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A World Without Jobs Is Closer than You Think

Posted
7/26/2013 8:00:00 AM
By: Steven Hansen
Referenced Stocks:

Almost a year ago, I penned Advancing Towards A World Without Jobs concluding that robotic technology will relentlessly eliminate jobs.

Half a century ago futurists predicted a world to come where automation would eliminate the need for humans to do many jobs….  Somewhere between that time and the present someone forgot to plan how these “liberated” people would get enough money to be able to afford to “grow the human experience.”

  Economists currently continue to predict improvements in the rate of jobs growth based on historical data.  I contend that overall employment will begin to decline before the end of this decade, and that political leaders need to begin now to re-gear the economy for world with fewer jobs.

When I wrote the original automation post, I did not consider 3-D printing (the ability to literally “manufacture” parts on a one-off basis). A post this past week stated:

The 3D printing revolution is not a decade or more away – it’s going to start showing up in mass production within the next five years. Despite skepticism, research demonstrates 3D manufacturing improvements combined with key patents will lead to a 79 percent reduction in average cost to print objects in five years, and a total of nearly 90 percent over the next 10 years.

3-D printing is currently envisioned by futurists as the manufacture of components at the location of assembly and just when needed.  This will eliminate jobs and much of imports and exports.  I see 3-D printing leading to the potential elimination of much of the goods production sector of the economy.

I believe that employment drives GDP in a consumer based economy, and the current economic weakness is a result of poor employment dynamics as technology advances are destroying nearly the same amount of jobs that are being created. This is evidenced by jobs growth following a major recession barely keeping up with population growth.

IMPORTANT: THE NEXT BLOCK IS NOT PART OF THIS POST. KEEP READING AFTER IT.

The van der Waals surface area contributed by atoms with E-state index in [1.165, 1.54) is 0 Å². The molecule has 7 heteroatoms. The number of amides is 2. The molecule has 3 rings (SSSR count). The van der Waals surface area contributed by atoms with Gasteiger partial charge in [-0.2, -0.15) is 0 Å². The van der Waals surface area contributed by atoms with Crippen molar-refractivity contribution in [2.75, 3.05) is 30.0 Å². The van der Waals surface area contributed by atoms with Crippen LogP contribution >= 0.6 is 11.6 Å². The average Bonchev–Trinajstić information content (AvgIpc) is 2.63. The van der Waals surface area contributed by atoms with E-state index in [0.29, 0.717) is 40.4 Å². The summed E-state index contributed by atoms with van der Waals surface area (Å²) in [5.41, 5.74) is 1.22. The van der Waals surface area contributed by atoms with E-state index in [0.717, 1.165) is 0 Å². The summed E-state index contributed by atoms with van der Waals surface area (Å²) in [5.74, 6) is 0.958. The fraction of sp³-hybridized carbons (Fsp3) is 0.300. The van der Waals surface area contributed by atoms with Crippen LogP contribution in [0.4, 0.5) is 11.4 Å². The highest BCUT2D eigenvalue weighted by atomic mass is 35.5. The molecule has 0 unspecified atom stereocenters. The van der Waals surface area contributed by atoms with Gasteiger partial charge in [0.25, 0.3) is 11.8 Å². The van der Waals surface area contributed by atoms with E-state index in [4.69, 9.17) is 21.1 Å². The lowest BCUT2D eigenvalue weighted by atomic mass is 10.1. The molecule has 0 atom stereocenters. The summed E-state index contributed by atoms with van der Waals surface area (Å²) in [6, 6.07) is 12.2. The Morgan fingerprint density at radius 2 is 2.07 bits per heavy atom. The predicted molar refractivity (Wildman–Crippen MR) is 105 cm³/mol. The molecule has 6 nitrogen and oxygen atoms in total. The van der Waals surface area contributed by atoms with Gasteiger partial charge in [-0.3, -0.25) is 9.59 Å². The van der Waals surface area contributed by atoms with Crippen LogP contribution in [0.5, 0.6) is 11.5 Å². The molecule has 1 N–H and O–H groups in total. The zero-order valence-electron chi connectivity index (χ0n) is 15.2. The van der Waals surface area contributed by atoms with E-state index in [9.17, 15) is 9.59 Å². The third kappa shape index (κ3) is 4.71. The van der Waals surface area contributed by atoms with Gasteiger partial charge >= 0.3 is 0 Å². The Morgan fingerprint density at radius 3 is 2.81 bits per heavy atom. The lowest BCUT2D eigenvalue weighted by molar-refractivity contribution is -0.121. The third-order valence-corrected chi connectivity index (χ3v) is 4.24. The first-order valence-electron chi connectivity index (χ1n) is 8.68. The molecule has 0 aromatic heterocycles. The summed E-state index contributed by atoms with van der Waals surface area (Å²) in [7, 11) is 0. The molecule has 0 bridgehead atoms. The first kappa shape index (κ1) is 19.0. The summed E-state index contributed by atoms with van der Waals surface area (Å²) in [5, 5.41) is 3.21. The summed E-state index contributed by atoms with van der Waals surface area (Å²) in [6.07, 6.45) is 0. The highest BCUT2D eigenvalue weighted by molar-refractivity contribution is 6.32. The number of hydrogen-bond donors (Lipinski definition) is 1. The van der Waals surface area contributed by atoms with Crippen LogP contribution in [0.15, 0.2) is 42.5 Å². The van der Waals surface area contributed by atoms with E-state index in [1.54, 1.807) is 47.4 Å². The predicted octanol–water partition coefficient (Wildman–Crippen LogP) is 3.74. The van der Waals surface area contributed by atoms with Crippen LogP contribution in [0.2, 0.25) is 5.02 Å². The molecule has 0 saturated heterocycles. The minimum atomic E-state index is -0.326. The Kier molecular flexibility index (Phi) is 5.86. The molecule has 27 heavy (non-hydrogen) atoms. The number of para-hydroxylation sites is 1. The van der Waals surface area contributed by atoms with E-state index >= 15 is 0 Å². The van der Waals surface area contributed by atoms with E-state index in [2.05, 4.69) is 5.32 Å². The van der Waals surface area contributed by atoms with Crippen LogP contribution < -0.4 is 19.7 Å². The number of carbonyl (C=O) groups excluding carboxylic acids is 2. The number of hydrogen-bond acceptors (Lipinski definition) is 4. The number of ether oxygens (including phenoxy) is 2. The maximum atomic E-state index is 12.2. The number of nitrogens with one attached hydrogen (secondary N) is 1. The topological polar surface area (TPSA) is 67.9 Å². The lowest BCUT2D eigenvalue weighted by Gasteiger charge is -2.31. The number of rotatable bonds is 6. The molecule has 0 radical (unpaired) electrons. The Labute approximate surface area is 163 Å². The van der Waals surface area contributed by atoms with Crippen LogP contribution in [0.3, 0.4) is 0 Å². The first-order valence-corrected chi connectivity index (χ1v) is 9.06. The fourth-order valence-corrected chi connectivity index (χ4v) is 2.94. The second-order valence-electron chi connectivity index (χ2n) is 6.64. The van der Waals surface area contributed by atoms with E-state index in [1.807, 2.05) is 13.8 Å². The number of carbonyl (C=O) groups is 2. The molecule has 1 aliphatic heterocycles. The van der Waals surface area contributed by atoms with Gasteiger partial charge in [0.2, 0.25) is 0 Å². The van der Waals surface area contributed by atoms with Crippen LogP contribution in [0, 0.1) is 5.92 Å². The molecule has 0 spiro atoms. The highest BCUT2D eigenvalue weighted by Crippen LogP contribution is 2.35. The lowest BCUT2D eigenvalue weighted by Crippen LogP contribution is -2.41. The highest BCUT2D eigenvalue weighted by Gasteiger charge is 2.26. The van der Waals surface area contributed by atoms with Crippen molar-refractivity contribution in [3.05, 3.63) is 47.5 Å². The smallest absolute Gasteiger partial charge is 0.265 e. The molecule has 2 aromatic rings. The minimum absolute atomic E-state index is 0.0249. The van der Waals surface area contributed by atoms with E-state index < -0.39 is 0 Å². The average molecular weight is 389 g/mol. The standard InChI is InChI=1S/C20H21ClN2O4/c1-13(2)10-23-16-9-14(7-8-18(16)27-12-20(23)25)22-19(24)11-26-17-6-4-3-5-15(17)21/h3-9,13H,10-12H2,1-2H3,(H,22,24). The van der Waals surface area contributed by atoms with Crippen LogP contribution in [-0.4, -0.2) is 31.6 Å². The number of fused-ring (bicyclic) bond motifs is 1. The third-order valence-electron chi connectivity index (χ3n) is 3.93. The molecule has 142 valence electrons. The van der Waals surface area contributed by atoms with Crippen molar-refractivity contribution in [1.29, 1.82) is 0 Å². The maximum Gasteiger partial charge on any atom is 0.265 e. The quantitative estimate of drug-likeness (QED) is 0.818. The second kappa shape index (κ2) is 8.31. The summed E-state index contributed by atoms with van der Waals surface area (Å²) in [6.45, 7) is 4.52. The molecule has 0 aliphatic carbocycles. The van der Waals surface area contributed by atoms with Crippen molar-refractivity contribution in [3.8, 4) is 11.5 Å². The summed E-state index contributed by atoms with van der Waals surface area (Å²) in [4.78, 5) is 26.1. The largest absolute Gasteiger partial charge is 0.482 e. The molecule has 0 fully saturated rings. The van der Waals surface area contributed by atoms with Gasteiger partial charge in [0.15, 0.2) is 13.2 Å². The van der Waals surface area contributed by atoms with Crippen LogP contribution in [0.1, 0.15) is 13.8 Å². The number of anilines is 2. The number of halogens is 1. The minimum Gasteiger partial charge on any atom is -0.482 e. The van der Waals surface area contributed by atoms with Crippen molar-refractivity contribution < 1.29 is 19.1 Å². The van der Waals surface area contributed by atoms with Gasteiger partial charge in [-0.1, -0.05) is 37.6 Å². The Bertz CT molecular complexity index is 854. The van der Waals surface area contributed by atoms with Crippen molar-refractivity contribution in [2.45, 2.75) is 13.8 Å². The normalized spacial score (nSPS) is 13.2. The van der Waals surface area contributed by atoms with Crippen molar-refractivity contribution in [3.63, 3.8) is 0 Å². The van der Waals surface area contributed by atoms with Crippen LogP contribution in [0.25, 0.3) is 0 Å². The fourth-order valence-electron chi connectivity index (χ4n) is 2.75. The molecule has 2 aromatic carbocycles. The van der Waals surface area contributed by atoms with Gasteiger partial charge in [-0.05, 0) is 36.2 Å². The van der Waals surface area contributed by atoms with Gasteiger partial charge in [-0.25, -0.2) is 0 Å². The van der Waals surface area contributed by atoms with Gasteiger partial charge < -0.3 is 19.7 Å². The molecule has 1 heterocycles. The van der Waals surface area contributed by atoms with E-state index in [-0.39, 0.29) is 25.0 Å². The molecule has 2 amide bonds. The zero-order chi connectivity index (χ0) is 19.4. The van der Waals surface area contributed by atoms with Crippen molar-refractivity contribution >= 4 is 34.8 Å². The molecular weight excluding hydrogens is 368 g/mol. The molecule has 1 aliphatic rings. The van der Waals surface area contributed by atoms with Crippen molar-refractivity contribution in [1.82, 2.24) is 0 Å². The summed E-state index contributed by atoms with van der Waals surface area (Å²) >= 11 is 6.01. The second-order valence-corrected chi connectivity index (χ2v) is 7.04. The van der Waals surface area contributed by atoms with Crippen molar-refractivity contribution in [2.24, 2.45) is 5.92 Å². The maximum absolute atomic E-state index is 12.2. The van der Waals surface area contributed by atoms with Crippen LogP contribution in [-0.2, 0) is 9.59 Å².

There are growing headwinds (caused by automation, robotics) which in a short period of time will have jobs growth well under population growth, but politicians and economists are not yet reacting to the change in dynamics.  There are social issues to deal with when the economy cannot grow jobs.

Are there solutions?  I see some but they carry poison to a capitalistic and consumption based economy.  I am counting on those smarter than me to engineer an acceptable social and economic solution.  Would the government paying people to spit at the moon create an inefficient economy?  Being able to produce much of what a population needs with only a small number of that population employed creates a confounding dilemma.

Other Economic News this Week:

The Econintersect economic forecast for June 2012 again declined marginally, and remains under a zone which would indicate the economy is about to grow normally. The concern is that consumers are spending a historically high amount of their income.

The ECRI WLI growth index value has been weakly in positive territory for over four months – but in a noticeable improvement trend. The index is indicating the economy six month from today will be slightly better than it is today.

Current ECRI WLI Growth Index

 

Initial unemployment claims degraded from 334,000 (reported last week) to 343,000 this week. Historically, claims exceeding 400,000 per week usually occur when employment gains are less than the workforce growth, resulting in an increasing unemployment rate.

The real gauge – the 4 week moving average – improved from 346,000 (reported last week) to 345,250. Because of the noise (week-to-week movements from abnormal events AND the backward revisions to previous weeks releases), the 4-week average remains the reliable gauge.

Weekly Initial Unemployment Claims – 4 Week Average – Seasonally Adjusted – 2011 (red line), 2012 (green line), 2013 (blue line)

 

Bankruptcies this Week: Maxcom Telecomunicaciones, American Roads Holdings

Data released this week which contained economically intuitive components (forward looking) were:

All other data released this week either does not have enough historical correlation to the economy to be considered intuitive, or is simply a coincident indicator to the economy.

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